A Victorian Settee and the White Cliff Hotel

Last Updated 3/14/2024

By Jubilee P. Reid

Displayed in the Victorian Keith Parlor of the McMinn County Living Heritage Museum is a small rose-colored settee which once graced the ballroom of the popular White Cliff Hotel on Starr Mountain. This settee is dated to 1895 and is a typical example of late 19th century parlor furniture.

In the Victorian era, a well-adorned parlor was a society status symbol. Matching parlor furniture sets were fashionable and usually included a settee and a few chairs of various designs. Carved leaves and flowers often embellished the rosewood or mahogany frames. Shades of red, pink, or gold were favored upholstery fabric colors. A coordinating braided trim, referred to as “gimp” in the upholstery industry, was often applied to these furniture pieces to hide the seam between the fabric and frame as well as to add decorative detail. The cushions on fine furniture of this era were frequently stuffed with curled horsehair. Horsehair was favored due to its capability to retain its shape. The upholstery fabric could also be made from horsehair. Thick fabrics such as damask, velvet, and needlepoint were also common.

The museum’s settee stands 34 inches high, 48 inches wide and 17 inches deep. It is covered with velvet fabric secured to the frame with ½ inch nails and has ½ inch wide matching trim. The wooden frame has leaf carvings along the top edge. This settee also has a square 12-inch pillow made of the same pale rose fabric. There was a second matching settee which once belonged to Emma Sue Williams of Athens, though its current whereabouts are unknown.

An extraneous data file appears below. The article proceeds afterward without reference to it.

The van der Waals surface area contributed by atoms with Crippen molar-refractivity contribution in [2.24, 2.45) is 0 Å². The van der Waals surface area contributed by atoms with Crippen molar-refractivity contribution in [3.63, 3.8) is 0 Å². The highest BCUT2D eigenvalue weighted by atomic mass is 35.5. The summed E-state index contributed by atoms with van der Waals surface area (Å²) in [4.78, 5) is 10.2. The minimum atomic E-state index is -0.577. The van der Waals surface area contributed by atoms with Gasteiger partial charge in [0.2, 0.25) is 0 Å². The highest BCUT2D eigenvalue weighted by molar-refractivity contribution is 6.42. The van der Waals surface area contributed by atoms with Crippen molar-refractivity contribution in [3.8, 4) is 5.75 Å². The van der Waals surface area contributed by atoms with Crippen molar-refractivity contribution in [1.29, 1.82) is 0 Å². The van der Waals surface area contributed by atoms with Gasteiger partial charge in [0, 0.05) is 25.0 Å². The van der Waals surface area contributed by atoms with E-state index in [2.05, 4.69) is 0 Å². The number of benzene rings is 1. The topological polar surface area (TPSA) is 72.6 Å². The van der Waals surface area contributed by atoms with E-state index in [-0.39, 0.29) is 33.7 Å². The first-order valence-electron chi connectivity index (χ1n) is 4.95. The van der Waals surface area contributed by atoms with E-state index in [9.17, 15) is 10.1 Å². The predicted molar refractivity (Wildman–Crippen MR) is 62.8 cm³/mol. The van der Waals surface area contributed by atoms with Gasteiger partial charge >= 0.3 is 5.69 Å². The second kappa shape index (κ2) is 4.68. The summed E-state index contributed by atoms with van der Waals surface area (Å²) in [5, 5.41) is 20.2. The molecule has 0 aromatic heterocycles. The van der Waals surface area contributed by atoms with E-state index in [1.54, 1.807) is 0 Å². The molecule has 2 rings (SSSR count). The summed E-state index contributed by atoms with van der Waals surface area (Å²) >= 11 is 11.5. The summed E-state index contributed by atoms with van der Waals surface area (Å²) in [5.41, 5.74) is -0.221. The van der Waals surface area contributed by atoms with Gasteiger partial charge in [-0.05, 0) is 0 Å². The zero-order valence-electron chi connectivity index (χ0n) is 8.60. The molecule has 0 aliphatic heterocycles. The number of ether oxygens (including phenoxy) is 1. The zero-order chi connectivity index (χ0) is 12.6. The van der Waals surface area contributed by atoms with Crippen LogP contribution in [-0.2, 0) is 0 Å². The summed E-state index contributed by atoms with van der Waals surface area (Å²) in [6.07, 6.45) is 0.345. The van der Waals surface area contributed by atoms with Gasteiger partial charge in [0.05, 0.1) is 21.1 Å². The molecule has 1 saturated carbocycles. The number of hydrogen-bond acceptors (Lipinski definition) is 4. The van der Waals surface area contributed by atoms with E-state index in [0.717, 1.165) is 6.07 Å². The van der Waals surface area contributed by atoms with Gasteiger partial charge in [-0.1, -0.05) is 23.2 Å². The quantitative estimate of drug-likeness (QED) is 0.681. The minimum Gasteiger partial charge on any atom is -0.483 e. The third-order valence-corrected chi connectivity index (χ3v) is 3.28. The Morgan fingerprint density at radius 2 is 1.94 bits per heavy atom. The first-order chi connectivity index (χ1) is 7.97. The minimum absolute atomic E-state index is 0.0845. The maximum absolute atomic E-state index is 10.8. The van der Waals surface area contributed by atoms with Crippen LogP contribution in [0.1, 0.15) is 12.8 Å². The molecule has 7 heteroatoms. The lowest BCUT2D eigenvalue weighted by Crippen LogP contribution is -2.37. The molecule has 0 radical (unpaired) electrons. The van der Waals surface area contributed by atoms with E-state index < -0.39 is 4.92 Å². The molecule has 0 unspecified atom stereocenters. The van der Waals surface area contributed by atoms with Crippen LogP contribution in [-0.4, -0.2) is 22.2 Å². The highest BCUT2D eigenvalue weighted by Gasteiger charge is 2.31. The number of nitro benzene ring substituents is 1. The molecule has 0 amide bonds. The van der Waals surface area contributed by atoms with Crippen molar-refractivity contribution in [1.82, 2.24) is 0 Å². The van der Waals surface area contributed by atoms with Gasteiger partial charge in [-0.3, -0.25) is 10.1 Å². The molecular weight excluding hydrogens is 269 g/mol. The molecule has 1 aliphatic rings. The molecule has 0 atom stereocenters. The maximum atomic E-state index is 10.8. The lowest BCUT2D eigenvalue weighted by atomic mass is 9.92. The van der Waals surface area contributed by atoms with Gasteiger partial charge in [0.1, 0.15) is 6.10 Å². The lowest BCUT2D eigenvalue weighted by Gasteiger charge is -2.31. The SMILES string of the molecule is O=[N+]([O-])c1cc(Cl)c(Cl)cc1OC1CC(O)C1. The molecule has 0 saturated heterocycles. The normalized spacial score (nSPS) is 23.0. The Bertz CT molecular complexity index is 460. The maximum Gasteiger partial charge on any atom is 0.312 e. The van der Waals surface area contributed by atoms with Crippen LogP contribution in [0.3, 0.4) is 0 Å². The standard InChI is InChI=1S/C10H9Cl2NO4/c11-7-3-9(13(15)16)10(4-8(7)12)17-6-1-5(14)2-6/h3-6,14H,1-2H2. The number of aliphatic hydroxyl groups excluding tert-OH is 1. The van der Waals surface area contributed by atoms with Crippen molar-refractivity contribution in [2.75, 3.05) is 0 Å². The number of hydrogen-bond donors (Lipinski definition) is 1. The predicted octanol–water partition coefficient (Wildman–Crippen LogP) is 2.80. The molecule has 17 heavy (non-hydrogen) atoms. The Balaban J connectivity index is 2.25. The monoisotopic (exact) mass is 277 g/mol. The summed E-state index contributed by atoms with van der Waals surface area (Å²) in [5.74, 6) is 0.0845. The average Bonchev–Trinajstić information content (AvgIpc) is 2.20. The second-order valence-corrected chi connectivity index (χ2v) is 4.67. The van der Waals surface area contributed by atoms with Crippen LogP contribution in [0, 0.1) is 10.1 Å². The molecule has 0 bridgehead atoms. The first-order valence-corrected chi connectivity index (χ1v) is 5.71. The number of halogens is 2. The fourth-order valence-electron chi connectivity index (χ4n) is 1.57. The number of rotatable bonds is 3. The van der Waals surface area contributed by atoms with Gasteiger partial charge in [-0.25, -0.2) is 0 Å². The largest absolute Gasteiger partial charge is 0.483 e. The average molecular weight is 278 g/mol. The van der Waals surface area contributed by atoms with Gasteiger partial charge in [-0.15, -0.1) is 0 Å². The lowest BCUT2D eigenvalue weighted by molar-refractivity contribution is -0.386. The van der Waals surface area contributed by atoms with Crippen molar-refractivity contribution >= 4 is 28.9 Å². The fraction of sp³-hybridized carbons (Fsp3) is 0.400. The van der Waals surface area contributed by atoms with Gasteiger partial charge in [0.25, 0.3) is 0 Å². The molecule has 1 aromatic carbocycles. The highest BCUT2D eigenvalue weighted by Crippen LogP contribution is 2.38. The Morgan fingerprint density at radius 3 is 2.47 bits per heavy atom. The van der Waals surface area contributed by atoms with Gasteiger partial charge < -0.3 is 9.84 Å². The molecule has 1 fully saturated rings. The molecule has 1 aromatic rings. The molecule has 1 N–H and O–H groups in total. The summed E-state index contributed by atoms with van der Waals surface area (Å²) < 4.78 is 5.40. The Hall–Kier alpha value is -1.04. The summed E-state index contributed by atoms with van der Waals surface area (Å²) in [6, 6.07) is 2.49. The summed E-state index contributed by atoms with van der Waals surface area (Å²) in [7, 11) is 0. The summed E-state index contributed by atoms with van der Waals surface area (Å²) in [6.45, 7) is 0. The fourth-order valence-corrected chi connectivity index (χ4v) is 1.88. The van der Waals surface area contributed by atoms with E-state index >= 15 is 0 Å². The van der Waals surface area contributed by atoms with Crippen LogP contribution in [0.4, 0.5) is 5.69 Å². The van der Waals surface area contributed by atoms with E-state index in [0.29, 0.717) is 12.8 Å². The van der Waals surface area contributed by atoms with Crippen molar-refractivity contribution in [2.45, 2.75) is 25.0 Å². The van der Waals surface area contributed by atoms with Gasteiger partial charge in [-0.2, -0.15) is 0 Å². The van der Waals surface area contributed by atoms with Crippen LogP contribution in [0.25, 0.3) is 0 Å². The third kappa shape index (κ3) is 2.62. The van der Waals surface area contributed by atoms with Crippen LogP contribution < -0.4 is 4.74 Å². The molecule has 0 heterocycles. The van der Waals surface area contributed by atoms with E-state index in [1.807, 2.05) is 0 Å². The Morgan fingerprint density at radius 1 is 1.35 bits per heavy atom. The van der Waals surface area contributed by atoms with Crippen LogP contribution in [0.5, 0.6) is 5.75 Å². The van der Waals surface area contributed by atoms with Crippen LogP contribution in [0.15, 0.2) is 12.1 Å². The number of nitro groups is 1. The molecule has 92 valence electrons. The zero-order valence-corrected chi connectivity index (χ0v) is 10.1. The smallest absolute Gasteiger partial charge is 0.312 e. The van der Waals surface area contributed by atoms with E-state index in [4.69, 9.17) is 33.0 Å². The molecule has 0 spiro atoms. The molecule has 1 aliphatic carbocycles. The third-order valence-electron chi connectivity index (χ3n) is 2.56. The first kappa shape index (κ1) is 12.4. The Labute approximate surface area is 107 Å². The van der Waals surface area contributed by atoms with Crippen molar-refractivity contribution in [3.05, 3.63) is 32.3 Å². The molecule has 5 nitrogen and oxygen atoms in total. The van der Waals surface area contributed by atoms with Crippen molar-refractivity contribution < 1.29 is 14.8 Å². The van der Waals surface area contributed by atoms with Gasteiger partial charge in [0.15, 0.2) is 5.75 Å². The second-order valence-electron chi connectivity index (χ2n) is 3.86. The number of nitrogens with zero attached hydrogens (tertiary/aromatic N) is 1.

The White Cliff Hotel was built near mineral springs on Starr Mountain on the McMinn/Monroe County line. Located roughly 2,000 ft above sea level, it was advertised widely as a medicinal retreat as the natural springs and mountain air were believed to heal a variety of illnesses and ailments.  An 1891 advertisement stated that a physician lived on site during the season to supervise medicinal use of the springs.

The first White Cliff Hotel building was constructed in 1860 on the northwestern side of the mountain. This building burned in 1869 but, very quickly, an even larger “L” shaped hotel replaced it, opening in 1871. Referred to as the “Saratoga of the South,” this hotel was three stories tall with 115 rooms. It had a ballroom on the first floor, a barbershop, and a lobby with a piano and organ. Perhaps the settee and its twin graced either side of the hotel’s main staircase. At times, up to 400 guests from many states stayed there including many of the elite. It is believed that President Theodore Roosevelt once visited the hotel when on a trip to the area.  

After the death of the hotel’s successful owner, James Harvey Magill (1823 – 1897), the building was used as a boardinghouse, then was purchased by brothers Jack and Harry Burn in the early 1900s. The once grand building was used as a hunting lodge before falling into disrepair and being demolished in the 1930s.

This settee was donated to the museum in 1985 by Harry Burn, Jr. and his mother, Ellen Burn, the wife of the late Harry Thomas Burn. The Burn family likely acquired the settee when they purchased the former hotel. Though worn, this 130-year-old couch was an elegant resting spot during the busy days of one of the most prosperous hotels in McMinn County.

To learn more about the White Cliff Hotel, come to the museum’s History for Lunch program at noon on Thursday, March 28th. Sheriff and local historian, Joe Guy, will be presenting on the history of the hotel and Starr Mountain.

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